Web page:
Women’s College World Series Kicks Off With A Visit From Team USA

by Chrös McDougall

Team USA athletes pose for a photo at the Oregon State-Florida game at the 2022 Women's College World Series on June 2, 2022 in Oklahoma City.


This year’s Women’s College World Series kicked off Thursday with some special guests.
Three-time Olympic medalist Cat Osterman was among six members of the 2020 U.S. Olympic softball team who were recognized before a cheering crowd at USA Softball Hall of Fame Stadium in Oklahoma City as No. 14 Florida faced off against Oregon State in the early evening game.



She was joined by Olympic teammates Amanda Chidester, Rachel Garcia, Michelle Moultrie, Aubree Munro and Kelsey Stewart, as well as two Olympians who competed for other countries. The Americans showed off the silver medals they won in Tokyo, signed autographs for an endless line of fans and cheered on their former college teams, most of which are all playing for the NCAA championship this week.

With softball being included in the Olympics again last year, having been left out of the 2012 and 2016 Games, Osterman came out of retirement to take one more go at Olympic glory. At 38, the ace pitcher came home with a silver medal to add to the silver she won in 2008 and the gold medal from 2004.

That first one came when she was still in college, where she was a three-time USA Softball Collegiate Player of the Year with Texas.

The Longhorns opened the Women’s College World Series earlier Thursday with a 7-5 win over fifth-ranked UCLA, where Garcia played. Moultrie, Munro and Stewart all played at Florida, this year’s No. 14 team, which beat Oregon State 7-1 in the opener. Top-ranked Oklahoma also won in a blowout Thursday, beating Northwestern 13-2, while No. 7 Oklahoma State defeated Arizona 4-2.

Chidester played her college softball at Michigan, which made the NCAA Tournament but lost in the regional round.

The eight-team final weekend, aka the Women’s College World Series, is held in a double-elimination format leading up to a best-of-three final series set for June 8-10.

That these six Olympians have strong college connections is no surprise, with NCAA softball having a long tradition of sending players on to Team USA. In fact, all 15 members of the most recent U.S. Olympic team had played collegiately, with UCLA leading the way with four representatives, followed by Florida with three.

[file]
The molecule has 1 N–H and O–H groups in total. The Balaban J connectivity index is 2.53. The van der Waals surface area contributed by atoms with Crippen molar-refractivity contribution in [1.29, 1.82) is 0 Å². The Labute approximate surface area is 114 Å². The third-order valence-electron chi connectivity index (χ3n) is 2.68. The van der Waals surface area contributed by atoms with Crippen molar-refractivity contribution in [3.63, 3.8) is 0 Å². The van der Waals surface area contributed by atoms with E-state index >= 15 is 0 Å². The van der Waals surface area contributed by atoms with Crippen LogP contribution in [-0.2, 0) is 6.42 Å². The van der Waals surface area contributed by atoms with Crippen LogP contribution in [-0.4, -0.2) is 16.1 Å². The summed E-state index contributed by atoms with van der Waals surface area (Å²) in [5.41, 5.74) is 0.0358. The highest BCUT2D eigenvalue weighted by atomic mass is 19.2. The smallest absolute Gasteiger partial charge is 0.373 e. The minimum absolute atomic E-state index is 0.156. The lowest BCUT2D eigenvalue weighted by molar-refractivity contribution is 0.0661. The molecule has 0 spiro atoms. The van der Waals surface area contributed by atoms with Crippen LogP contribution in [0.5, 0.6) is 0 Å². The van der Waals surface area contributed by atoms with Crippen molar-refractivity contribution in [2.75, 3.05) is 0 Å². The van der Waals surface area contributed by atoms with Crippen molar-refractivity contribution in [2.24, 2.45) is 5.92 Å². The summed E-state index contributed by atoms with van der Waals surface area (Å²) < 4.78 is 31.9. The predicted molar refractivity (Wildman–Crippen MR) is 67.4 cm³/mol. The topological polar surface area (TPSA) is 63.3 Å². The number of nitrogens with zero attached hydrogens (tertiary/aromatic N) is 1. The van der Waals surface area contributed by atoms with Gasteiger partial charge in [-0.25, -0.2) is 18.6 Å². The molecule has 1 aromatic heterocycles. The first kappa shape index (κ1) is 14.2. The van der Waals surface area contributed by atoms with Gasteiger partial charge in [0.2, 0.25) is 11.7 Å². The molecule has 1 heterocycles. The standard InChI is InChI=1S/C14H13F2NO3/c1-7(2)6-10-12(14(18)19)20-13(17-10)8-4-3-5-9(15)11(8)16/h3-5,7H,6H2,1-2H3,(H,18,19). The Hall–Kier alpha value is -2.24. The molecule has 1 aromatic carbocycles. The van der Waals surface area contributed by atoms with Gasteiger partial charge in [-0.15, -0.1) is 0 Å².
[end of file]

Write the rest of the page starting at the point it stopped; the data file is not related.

This year’s Women’s College World Series is notable as it marks the first time since the super regionals debuted in 2005 that three unseeded teams advanced to Oklahoma City — those being Arizona, Oregon State and Texas.

However, Oklahoma comes in as the favorite, led by Jocelyn Alo, a Hawaii native who won her second consecutive USA Softball Collegiate Player of the Year award on Tuesday. The redshirt senior became the NCAA’s all-time home run leader earlier this season and is already considered one of the best college softball has ever seen.

Whether Alo will join Osterman and Co. as U.S. Olympians remains to be seen. While softball was included in the Tokyo Games, it will not be part of the 2024 Olympics in Paris. There is hope among boosters that it will be part of the 2028 Olympics in Los Angeles, however.

Olympics or not, the U.S. softball team plays on. USA Softball has already named rosters for the squads that will compete in the Canada Cup June 20-26 in British Columbia, at the World Games July 9-13 in Birmingham, Alabama, and in the Japan All-Star Series Aug. 1-9 in Fukushima, Japan.

Several Olympians will be in the mix, including Monica Abbott, Ali Aguilar, Ally Carda, Haylie McCleney, Moultrie, Dejah Mulipola and Bubba Nickles for the World Games. Carda and Moultrie will play in the Canada Cup, while Aguilar and Carda are on the team headed to Japan.

Each roster includes plenty of new faces too, though, including Alo for the Canada Cup and Japan series. She’s one of many 2022 Team USA players who is also competing this weekend in Oklahoma City.

Chrös McDougall has covered the Olympic and Paralympic Movement for since 2009 on behalf of Red Line Editorial, Inc. He is based in Minneapolis-St. Paul.